A few weeks back I had a wonderful experience reading the book A Tiger In The Kitchen. I loved the book, I loved the imagery, and oh yeah.… I loved the food.
After reading the book I made quick time of contacting author Cheryl Lu-Lien Tan to tell her how amazing I thought her book was and if she would like to stop by Book Journey and share with my readers a little about herself, the book, and what may be next.
I was thrilled when she said yes.
Please welcome author, Cheryl Lu-Lien Tan!
Cheryl, as a coffee lover, I have to know how you take yours?
Cheryl: My favorite coffee is Singapore-style coffee — in old-school kopitiams (or coffeeshops) there, the beans are wok-fried with lard or butter and corn kernels to give it a buttery, nutty flavor. The coffee “uncle” will then add condensed milk and sugar to the brew — it’s incredibly delicious. I also like “yin yang,” which is a cup of coffee and tea combined in equal amounts with condensed milk and sugar added to the concoction. I’m a big tea lover, too, so yin yang is the ultimate morning beverage for me.
Now I want to try that coffee! 😛 Growing up in Singapore, were you a reader? (If so I would love to hear what books captured your attention!)
Cheryl: I read voraciously as a child — I remember my mother taking me to Singapore’s national library every Saturday to check out nine books a week. I could have read more but that was the maximum number of books we could take out, even after combining my family members’ library cards! Enid Blyton was the author who first captured my imagination as a child — she was a very prolific British children’s author who wrote several series involving plucky children going on all sorts of adventures. I adored the Secret Seven, Famous Five and Malory Towers, about a girls’ boarding school, series. Most of all, I loved The Faraway Tree, which was about a group of city kids who move to the English countryside and are totally unhappy and bored until they discover an enchanted tree inhabited by fairies and other magical creatures. I later moved on to Judy Blume, Anne Tyler, Ernest Hemingway and more but the creativity in Enid Blyton’s books were truly an early inspiration.
When did your interest in journalism start?
Cheryl: I knew as a child that I wanted to write for a living and when it came time to apply to colleges, journalism seemed like a way to be able to make a living doing it so I interned at The Straits Times, Singapore’s national newspaper, right after high school. During my internship, I wrote an expose of an illegal dog farm in which these poor dogs were kept in deplorable conditions — tiny, dirty cages etc. — that resulted in the Singaporean officials immediately swooping in and fining the owners. After seeing the power of the press and its ability to right wrongs, I was hooked.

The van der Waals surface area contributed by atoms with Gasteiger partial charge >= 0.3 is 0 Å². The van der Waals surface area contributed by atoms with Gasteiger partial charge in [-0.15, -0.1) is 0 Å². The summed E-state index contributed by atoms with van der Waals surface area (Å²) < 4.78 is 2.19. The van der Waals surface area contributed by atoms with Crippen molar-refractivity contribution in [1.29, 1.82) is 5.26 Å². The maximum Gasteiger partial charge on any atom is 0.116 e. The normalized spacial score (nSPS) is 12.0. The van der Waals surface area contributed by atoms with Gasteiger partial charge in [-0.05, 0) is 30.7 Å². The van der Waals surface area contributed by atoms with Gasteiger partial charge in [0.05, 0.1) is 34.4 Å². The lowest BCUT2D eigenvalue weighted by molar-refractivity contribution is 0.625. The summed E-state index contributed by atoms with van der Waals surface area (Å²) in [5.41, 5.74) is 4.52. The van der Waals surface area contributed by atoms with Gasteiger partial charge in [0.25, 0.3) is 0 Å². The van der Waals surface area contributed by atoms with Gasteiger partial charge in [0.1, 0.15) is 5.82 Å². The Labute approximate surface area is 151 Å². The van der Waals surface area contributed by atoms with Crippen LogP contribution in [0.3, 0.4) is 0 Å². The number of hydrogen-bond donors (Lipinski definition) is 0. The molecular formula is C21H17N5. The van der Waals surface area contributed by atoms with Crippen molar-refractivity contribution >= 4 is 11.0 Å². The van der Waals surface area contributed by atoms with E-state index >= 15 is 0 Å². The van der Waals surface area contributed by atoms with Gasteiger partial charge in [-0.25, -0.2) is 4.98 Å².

Oh that is amazing! I have always loved the power of words! Your move from Singapore to Illinois had to be one of excitement and a little fear too…. can you share a little bit what that was like?
Cheryl: I moved from Singapore to Evanston, Illinois, to study journalism at Northwestern University’s Medill School of Journalism. It was a terribly exciting time but also terrifying, naturally. I’d traveled widely before but moving all by myself halfway across the world at age 18 was something else entirely. I loved learning about American culture (Friends! Seinfeld!) through my new friends and dorm-mates but it was also trying sometimes — Singapore is near the equator so it’s sweltering hot all year round. The first winter I was at Northwestern, which is on a lakefront, there was a day when the windchill was minus 70. That was dismal. I also missed Singaporean food desperately — back then it was impossible to find good versions of the curries and fried noodles I grew up eating anywhere near me.
How long a flight is that from New York to Singapore?
Cheryl: There is a direct flight from the New York area to Singapore that takes 18 hours but usually, most flights (with connections and all) will take you close to 24 hours.
Oh wow! 24 hours! You mention the fried noodles and the curry that you miss and even thinking about it makes my mouth water. I still can picture that scene of the pineapple tarts, when you walked into the kitchen to discover that you were about to make 3,000 tarts. How long did it take the 5 of you to complete that project?
Cheryl: That was quite a scene! It was a two-day process to make all those tarts — but along the way we made a variety of other cookies, as well. On the first day, we prepped the pineapples — skinning them, gouging out the eyes, chopping them up into small chunks, running them through a juicer — and made the jam. The jam then has to cool overnight before we make the butter cookie base the next day, brush those cookies with beaten egg, top them with jam and then bake them. It sounds like a lot of work but it’s so very worth it. Pineapple tarts are out of this world.